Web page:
When “woman of color” includes Latin@s of all stripes, then yes, I am a woman of color.

When “woman of color” is just shorthand for “African or African American,” then no, I am not a woman of color and would never claim to be. (And I mention this because many spaces I found, especially initially, were for WOC and QWOC but only had African American folks in them—no other groups were represented/part of those spaces).
When “woman of color” includes people born in the Caribbean and Latin-America, whose culture and upbringing and politics were not those of white U.S. Americans, whose heritage includes slaves and indigenous folks and colonizers all wrapped up in one, whose native tongue isn’t English, who don’t have the privilege of NOT thinking about their race/ethnicity/culture, then yes, I am a woman of color.
When “woman of color” means that I’m oppressed based on my skin color, then no, I am not a woman of color and would never claim to be. (The kind of shit I get for my skin color is not oppression, and now that I’m living in the U.S., is even less of a talking point.)
Though it’s not the same thing (obviously), I feel there are important parallels to sexuality and gender here, the feelings from folks who are “visibly” queer in one or both of those arenas vis-a-vis those who can “pass.” The important thing is for those who can “pass” as a dominant group to ACKNOWLEDGE their (our!) privilege, use it for the best (cross-reference that video I posted a while ago about using white-privilege), and help speak for our communities, but be aware that we should also help to centralize folks of the most marginalized positions instead of just repeatedly highlighting the same voices who are “most palatable” to dominant groups. It means being aware of WHY we have privilege and HOW we have privilege, and striving to do something about it instead of going “oh well, I can’t help my privilege!” or “it’s so HARD to be privileged!” It means not being content when something that claims to represent queer folks really is just “cisgender/normatively-gendered white-looking queer people” or feeling all self-satisfied when we work for the inclusion of POC in white spaces and all the POC are suspiciously white-looking. It means we need to try harder and step back more sometimes, and it means our identities are never at rest.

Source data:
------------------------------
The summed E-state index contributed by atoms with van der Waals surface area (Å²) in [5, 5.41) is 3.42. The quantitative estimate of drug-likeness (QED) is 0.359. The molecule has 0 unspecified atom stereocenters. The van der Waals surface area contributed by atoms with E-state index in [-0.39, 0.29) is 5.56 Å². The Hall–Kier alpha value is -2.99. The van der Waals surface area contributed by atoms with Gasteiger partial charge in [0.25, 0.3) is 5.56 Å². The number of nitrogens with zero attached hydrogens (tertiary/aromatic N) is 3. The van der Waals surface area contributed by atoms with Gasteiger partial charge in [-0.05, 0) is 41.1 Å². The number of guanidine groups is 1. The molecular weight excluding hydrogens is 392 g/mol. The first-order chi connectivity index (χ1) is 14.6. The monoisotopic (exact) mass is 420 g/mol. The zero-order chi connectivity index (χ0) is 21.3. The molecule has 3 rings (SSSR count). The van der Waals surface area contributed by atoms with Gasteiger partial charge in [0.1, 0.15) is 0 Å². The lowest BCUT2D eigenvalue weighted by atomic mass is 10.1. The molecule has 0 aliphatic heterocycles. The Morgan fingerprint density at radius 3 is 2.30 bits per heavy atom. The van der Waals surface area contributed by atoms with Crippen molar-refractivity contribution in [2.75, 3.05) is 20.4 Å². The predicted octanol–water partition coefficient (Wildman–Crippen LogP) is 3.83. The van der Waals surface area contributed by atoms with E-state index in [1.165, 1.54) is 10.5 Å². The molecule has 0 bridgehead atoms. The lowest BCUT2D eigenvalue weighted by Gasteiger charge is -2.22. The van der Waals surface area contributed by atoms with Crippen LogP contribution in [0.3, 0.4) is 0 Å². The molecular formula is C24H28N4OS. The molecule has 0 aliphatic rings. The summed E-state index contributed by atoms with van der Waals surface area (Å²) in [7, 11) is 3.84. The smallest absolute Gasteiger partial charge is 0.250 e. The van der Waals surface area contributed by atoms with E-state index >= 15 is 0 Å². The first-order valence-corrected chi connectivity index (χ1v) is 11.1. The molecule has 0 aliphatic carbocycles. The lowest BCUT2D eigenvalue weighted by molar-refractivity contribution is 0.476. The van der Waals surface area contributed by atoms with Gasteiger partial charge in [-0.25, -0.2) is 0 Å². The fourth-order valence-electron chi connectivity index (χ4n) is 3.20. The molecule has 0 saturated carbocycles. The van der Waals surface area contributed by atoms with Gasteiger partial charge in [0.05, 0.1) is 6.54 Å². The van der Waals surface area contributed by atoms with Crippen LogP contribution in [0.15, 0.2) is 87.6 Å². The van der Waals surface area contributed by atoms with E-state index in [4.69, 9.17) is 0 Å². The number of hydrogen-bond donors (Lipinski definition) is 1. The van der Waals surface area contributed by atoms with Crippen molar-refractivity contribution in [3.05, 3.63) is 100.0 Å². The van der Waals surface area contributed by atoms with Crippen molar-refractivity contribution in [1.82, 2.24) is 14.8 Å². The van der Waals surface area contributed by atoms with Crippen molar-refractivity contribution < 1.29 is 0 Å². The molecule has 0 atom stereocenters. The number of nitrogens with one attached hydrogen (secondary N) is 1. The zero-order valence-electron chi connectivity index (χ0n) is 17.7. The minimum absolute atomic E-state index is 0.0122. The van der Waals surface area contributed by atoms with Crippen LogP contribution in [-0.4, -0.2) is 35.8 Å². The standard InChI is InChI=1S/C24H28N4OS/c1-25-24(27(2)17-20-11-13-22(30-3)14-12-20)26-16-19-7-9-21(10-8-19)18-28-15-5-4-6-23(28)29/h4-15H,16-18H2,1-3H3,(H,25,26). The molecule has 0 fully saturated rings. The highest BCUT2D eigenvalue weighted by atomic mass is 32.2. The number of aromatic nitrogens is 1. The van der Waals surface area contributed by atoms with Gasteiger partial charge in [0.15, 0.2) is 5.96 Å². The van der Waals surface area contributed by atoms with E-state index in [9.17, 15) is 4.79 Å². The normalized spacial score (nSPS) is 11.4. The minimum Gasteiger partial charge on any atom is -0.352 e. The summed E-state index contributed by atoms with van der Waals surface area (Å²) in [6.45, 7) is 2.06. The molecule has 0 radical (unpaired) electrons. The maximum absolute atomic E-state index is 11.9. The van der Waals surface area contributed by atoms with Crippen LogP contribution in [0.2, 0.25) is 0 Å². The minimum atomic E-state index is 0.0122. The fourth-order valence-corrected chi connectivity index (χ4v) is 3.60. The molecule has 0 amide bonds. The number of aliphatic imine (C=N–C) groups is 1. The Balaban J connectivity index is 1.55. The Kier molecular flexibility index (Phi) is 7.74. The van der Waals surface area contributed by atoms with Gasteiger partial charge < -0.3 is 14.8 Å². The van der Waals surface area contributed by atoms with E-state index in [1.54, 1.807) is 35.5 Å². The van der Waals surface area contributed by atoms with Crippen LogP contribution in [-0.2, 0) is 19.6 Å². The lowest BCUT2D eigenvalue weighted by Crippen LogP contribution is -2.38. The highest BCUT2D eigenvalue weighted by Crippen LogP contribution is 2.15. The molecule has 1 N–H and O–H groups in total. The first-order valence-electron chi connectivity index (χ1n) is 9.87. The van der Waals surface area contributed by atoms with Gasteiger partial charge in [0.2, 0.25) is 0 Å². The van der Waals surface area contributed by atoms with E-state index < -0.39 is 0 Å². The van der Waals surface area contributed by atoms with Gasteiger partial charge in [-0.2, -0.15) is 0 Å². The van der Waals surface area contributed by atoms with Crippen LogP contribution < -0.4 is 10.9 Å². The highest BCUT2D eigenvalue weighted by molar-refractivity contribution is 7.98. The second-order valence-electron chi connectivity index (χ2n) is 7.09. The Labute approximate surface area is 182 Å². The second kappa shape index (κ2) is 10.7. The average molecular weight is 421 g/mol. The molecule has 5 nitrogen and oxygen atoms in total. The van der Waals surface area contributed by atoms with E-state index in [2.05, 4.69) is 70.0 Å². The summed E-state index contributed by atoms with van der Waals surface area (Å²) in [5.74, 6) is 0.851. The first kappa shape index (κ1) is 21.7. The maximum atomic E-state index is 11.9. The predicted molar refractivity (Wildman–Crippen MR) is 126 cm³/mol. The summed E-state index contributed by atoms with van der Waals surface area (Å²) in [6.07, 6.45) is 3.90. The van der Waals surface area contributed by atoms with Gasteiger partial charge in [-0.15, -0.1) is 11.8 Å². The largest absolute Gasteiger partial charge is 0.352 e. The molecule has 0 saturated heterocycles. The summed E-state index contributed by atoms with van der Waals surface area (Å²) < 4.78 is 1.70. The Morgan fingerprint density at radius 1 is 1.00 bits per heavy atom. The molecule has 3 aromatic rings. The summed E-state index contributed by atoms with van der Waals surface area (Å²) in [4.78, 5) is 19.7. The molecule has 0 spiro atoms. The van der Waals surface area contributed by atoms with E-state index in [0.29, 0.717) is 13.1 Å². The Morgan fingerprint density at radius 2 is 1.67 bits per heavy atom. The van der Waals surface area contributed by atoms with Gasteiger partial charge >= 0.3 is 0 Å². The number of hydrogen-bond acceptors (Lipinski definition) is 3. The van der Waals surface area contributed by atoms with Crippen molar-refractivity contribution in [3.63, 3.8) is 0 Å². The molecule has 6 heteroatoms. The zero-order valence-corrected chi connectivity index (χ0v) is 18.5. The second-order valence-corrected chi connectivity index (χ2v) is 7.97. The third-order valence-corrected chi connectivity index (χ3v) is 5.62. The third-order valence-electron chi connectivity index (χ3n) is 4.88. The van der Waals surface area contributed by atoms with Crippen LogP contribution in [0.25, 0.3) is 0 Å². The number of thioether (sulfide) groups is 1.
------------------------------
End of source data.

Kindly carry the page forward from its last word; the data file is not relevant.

At the same time, for ALL of us, it also means knowing that there are people within and behind all those long laundry lists of identities, and that identities can be painful and joyful and help us build communities but also keep us out of communities that once felt or should have felt like home. It means knowing there will be rage and sadness and hope and laughter and that we need to have at least a little understanding and compassion in our hearts, but that our feelings are valid and don’t need to be 24/7 crafted into tasteful, polite little snippets.
For someone who can pass as white (though I am usually on a mission to make it clear who and what I am), I don’t get harassed on the basis of my skin color on the street. For someone who can pass as heterosexual (if I try/when I have male partners/etc.), I can go without getting harassed for my choice of partner.  These are things that make my life easier. A lot of POC and a lot of queer folks and a lot of people at those intersections don’t have those privileges, and so I need to own them very clearly. Heck, on a more “superficial level,” I can purchase makeup and not wonder about how it will look on my skin because the models on the ads have the same skin-tone as I do. I can listen to love songs and not have to *always* switch pronouns and genders around. I can watch movies and see people that look like me on the surface. On both life-or-death as well as day-to-day levels, I have a ton of privileges that make my interactions with the world similar to those of a white, cis, hetero person. Still–that doesn’t suddenly make me a white, cis, hetero person, and it doesn’t erase all the ways in which my identities as a Latin@, queer, genderqueer/fluid/hotmess do affect my day-to-day experiences in ways that clearly align with those/my communities.